Masters of the Market: Finance Club Mentors High School Students
“Buy, Sell, Buy, Sell, Sell!” These were the cries of local high school students participating in a mock trading session run by the College of Business Finance Club. In a Champaign Centennial High School classroom in April, Anirudha “AJ” Jalan, a junior in finance, was explaining to the students about the importance of buying low and selling high.
“It’s your goal to maximize your clients’ wealth, meaning buy low and sell high for them!” said Jalan. “In general the better you do this, the happier your clients will be and the more business you’ll receive. Just make sure you don’t offer to buy at a price higher than someone is already willing to sell.”
Jalan, along with Finance Club members Scott Schultz, Ankana Sheth, Elyssa Fromm, Andrew Lee, Diane Driscoll, Anthony De Leon, Samip Pandya, and Gail Bernstein, work as a team to orchestrate the mock trading session and to ensure that everyone plays their respective roles.
The high school students are the broker/dealers on the floor of the “Urbana-Champaign Stock Exchange.” The Finance Club students act as the runners (who dole out the client orders); the clerks (who chalk up the bids); the specialist (who maintains fair and orderly markets), and the assistants (who help students add up commissions and profits). The exercise allows the high school students to experience the two-sided auction system on which U.S. financial markets are based.
Judy Roegge, who teaches a financial management class at the high school, welcomes the fun – and the learning – that the club brings to her students every semester. The club has been hosting stock market simulations in at various high schools in and around Urbana and Champaign area high schools for more than eight years.
“The kids get a feel for how the stock market works,” she said. “Seeing it online is one thing, but interacting and participating is quite another. Some students naturally are more aggressive than others, and in the event surveys we get some students say they wish they would have been more assertive and aggressive throughout the whole securities exchange teaching unit.”
Elisabeth Oltheten, a faculty advisor to the club and professor of finance, developed the first web-based trading simulation, the University of Illinois Securities Simulation (UISES), in 1993. What started as an in-class competition of portfolio management with $1 million of fun money per student soon became an intercollegiate competition, then spread to area high schools. The Champaign Rotary Club donates prizes to the students, teachers, and schools who generate the most wealth in the online simulation. Members of the Finance Club host the mock trading session in the classroom to help hit the online lessons home.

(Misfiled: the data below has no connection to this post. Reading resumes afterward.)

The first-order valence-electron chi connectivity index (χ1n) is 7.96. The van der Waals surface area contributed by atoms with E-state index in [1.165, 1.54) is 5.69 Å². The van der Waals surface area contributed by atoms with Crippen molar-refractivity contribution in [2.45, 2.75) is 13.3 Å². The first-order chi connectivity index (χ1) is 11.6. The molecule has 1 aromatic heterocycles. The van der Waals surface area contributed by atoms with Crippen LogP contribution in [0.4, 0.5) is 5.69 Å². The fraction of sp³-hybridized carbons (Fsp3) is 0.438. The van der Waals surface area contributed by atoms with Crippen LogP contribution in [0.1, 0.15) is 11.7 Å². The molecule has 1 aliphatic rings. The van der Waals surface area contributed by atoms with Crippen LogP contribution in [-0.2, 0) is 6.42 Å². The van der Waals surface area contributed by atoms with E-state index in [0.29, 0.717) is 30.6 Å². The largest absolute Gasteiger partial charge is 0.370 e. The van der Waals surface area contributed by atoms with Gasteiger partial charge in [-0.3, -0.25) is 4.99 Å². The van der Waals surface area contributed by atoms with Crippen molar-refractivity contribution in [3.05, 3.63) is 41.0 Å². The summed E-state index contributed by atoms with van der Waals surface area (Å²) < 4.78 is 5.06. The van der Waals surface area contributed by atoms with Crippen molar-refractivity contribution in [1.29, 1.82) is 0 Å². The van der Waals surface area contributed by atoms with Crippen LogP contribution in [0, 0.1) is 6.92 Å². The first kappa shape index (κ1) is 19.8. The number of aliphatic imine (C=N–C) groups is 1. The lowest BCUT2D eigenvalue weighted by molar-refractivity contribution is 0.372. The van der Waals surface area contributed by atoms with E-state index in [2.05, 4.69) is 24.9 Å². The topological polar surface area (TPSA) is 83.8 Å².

Virginia France, who also serves as a faculty advisor to the group, said that the best thing she and Oltheten can do is to get out of club member’s way. “They are all a bunch of self-starters and organizers by nature, and the club president and executive board run it just like a corporation,” said France. “This is not surprising, since when they graduate they’ll likely be doing the same thing, perhaps working as investment bankers or even starting their own business.”
“We’re here to serve as anchors or cheerleaders and have stepped back to let them do what they do best,” said Oltheten. “We may alert them to a company that would like to make contact with them, or advise them on a great idea they have and let them run with it. Most of them I’d snap up if I had companies,” she added.
France, who also teaches investments and derivatives along with a survey of finance freshman orientation course, says she often thinks of herself more as a “roadie” in setting up equipment for meetings, rather than as a director of the program.
“The club is really useful for people who are thinking of finance as a major,” France said. “They come to a couple of meetings and get a sense of the big picture along with an idea of where finance goes, such as personal finance, investment advising or banking, depending on the area of specialization that week.”
France said she sees that the club is an important part of the College’s strength of placement, advising, and recruiting. “Each meeting can be a mini-career fair for a co-sponsoring company that participates as a guest speaker,” she said. “It also gives students a chance to interact with business people in a professional environment, and, of course, learn more about the profession and where it can take them.”
The club is unique in that it’s open to anyone on campus with an interest in finance – not just College of Business students. There are typically between 600-800 members on its email list and 250 paid memberships every semester.